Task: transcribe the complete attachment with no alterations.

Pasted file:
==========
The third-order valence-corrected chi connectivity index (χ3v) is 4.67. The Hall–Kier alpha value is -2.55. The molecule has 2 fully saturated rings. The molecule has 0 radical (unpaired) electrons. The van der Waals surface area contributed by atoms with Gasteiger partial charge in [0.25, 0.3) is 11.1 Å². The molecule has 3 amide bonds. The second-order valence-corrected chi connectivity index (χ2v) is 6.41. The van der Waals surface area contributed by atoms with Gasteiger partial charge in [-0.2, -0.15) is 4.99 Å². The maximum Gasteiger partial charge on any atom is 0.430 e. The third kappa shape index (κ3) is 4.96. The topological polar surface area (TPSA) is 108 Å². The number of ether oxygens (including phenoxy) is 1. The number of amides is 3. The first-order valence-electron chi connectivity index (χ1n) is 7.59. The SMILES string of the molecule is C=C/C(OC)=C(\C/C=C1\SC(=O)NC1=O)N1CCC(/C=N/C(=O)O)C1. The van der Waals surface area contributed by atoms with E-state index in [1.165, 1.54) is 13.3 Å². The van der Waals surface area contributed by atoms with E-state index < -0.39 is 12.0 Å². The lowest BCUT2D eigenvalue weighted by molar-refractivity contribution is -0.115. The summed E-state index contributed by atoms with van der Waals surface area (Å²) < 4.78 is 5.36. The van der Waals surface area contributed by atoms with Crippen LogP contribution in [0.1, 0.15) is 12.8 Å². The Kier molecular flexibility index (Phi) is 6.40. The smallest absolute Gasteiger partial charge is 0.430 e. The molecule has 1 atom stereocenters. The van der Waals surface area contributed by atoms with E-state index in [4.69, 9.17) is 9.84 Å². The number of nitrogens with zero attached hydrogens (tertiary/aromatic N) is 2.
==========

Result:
The third-order valence-corrected chi connectivity index (χ3v) is 4.67. The Hall–Kier alpha value is -2.55. The molecule has 2 fully saturated rings. The molecule has 0 radical (unpaired) electrons. The van der Waals surface area contributed by atoms with Gasteiger partial charge in [0.25, 0.3) is 11.1 Å². The molecule has 3 amide bonds. The second-order valence-corrected chi connectivity index (χ2v) is 6.41. The van der Waals surface area contributed by atoms with Gasteiger partial charge in [-0.2, -0.15) is 4.99 Å². The maximum Gasteiger partial charge on any atom is 0.430 e. The third kappa shape index (κ3) is 4.96. The topological polar surface area (TPSA) is 108 Å². The number of ether oxygens (including phenoxy) is 1. The number of amides is 3. The first-order valence-electron chi connectivity index (χ1n) is 7.59. The SMILES string of the molecule is C=C/C(OC)=C(\C/C=C1\SC(=O)NC1=O)N1CCC(/C=N/C(=O)O)C1. The van der Waals surface area contributed by atoms with E-state index in [1.165, 1.54) is 13.3 Å². The van der Waals surface area contributed by atoms with E-state index < -0.39 is 12.0 Å². The lowest BCUT2D eigenvalue weighted by molar-refractivity contribution is -0.115. The summed E-state index contributed by atoms with van der Waals surface area (Å²) < 4.78 is 5.36. The van der Waals surface area contributed by atoms with Crippen LogP contribution in [0.1, 0.15) is 12.8 Å². The Kier molecular flexibility index (Phi) is 6.40. The smallest absolute Gasteiger partial charge is 0.430 e. The molecule has 1 atom stereocenters. The van der Waals surface area contributed by atoms with E-state index in [4.69, 9.17) is 9.84 Å². The number of nitrogens with zero attached hydrogens (tertiary/aromatic N) is 2.